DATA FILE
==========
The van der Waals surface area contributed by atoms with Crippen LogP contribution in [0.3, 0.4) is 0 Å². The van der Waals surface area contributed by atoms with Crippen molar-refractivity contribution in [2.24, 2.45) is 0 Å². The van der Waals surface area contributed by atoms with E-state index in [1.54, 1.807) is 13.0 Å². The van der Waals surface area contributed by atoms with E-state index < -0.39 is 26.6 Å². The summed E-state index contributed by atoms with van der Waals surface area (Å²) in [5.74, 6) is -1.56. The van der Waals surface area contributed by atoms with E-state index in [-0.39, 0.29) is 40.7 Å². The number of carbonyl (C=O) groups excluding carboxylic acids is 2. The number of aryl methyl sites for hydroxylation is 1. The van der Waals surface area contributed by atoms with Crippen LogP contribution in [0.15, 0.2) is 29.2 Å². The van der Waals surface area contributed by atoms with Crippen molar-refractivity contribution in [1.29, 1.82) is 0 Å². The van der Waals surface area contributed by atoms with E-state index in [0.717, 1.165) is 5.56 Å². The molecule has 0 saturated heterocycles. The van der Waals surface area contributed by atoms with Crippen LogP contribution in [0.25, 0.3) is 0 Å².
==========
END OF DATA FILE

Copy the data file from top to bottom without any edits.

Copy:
The van der Waals surface area contributed by atoms with Crippen LogP contribution in [0.3, 0.4) is 0 Å². The van der Waals surface area contributed by atoms with Crippen molar-refractivity contribution in [2.24, 2.45) is 0 Å². The van der Waals surface area contributed by atoms with E-state index in [1.54, 1.807) is 13.0 Å². The van der Waals surface area contributed by atoms with E-state index < -0.39 is 26.6 Å². The summed E-state index contributed by atoms with van der Waals surface area (Å²) in [5.74, 6) is -1.56. The van der Waals surface area contributed by atoms with E-state index in [-0.39, 0.29) is 40.7 Å². The number of carbonyl (C=O) groups excluding carboxylic acids is 2. The number of aryl methyl sites for hydroxylation is 1. The van der Waals surface area contributed by atoms with Crippen LogP contribution in [0.15, 0.2) is 29.2 Å². The van der Waals surface area contributed by atoms with Crippen molar-refractivity contribution in [1.29, 1.82) is 0 Å². The van der Waals surface area contributed by atoms with E-state index in [0.717, 1.165) is 5.56 Å². The molecule has 0 saturated heterocycles. The van der Waals surface area contributed by atoms with Crippen LogP contribution in [0.25, 0.3) is 0 Å².